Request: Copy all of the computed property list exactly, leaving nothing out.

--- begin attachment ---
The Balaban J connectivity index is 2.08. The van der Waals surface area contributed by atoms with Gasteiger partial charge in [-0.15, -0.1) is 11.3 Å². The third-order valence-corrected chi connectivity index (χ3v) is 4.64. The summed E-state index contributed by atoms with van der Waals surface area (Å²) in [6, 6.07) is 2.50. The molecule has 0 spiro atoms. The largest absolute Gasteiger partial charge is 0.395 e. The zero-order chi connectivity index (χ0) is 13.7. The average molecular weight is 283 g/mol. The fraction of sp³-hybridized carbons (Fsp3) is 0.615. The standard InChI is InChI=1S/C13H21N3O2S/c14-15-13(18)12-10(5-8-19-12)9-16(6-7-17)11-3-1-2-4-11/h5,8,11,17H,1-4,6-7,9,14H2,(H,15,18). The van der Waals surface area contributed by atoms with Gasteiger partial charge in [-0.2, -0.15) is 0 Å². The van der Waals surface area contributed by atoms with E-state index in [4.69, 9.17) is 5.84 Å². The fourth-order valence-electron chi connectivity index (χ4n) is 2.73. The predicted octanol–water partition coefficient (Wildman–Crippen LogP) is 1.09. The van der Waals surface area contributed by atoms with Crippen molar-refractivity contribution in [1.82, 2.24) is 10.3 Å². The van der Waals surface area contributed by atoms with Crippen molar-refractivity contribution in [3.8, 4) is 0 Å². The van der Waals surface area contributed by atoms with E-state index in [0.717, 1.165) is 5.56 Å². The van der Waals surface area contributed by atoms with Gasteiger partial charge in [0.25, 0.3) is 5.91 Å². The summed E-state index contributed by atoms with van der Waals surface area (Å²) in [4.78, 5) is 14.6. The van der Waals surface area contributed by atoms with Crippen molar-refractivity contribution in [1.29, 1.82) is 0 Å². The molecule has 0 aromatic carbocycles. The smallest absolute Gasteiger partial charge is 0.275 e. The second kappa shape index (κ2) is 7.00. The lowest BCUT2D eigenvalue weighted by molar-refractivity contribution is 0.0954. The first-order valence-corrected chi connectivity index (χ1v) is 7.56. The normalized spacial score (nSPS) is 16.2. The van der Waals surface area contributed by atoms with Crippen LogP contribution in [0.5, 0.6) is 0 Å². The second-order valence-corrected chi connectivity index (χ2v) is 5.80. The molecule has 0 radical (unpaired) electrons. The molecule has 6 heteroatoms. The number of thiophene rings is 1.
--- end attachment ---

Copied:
The Balaban J connectivity index is 2.08. The van der Waals surface area contributed by atoms with Gasteiger partial charge in [-0.15, -0.1) is 11.3 Å². The third-order valence-corrected chi connectivity index (χ3v) is 4.64. The summed E-state index contributed by atoms with van der Waals surface area (Å²) in [6, 6.07) is 2.50. The molecule has 0 spiro atoms. The largest absolute Gasteiger partial charge is 0.395 e. The zero-order chi connectivity index (χ0) is 13.7. The average molecular weight is 283 g/mol. The fraction of sp³-hybridized carbons (Fsp3) is 0.615. The standard InChI is InChI=1S/C13H21N3O2S/c14-15-13(18)12-10(5-8-19-12)9-16(6-7-17)11-3-1-2-4-11/h5,8,11,17H,1-4,6-7,9,14H2,(H,15,18). The van der Waals surface area contributed by atoms with Gasteiger partial charge in [-0.2, -0.15) is 0 Å². The van der Waals surface area contributed by atoms with E-state index in [4.69, 9.17) is 5.84 Å². The fourth-order valence-electron chi connectivity index (χ4n) is 2.73. The predicted octanol–water partition coefficient (Wildman–Crippen LogP) is 1.09. The van der Waals surface area contributed by atoms with Crippen molar-refractivity contribution in [1.82, 2.24) is 10.3 Å². The van der Waals surface area contributed by atoms with Crippen molar-refractivity contribution in [3.8, 4) is 0 Å². The van der Waals surface area contributed by atoms with E-state index in [0.717, 1.165) is 5.56 Å². The van der Waals surface area contributed by atoms with Gasteiger partial charge in [0.25, 0.3) is 5.91 Å². The summed E-state index contributed by atoms with van der Waals surface area (Å²) in [4.78, 5) is 14.6. The van der Waals surface area contributed by atoms with Crippen molar-refractivity contribution in [1.29, 1.82) is 0 Å². The molecule has 0 aromatic carbocycles. The smallest absolute Gasteiger partial charge is 0.275 e. The second kappa shape index (κ2) is 7.00. The lowest BCUT2D eigenvalue weighted by molar-refractivity contribution is 0.0954. The first-order valence-corrected chi connectivity index (χ1v) is 7.56. The normalized spacial score (nSPS) is 16.2. The van der Waals surface area contributed by atoms with Crippen LogP contribution in [0.5, 0.6) is 0 Å². The second-order valence-corrected chi connectivity index (χ2v) is 5.80. The molecule has 0 radical (unpaired) electrons. The molecule has 6 heteroatoms. The number of thiophene rings is 1.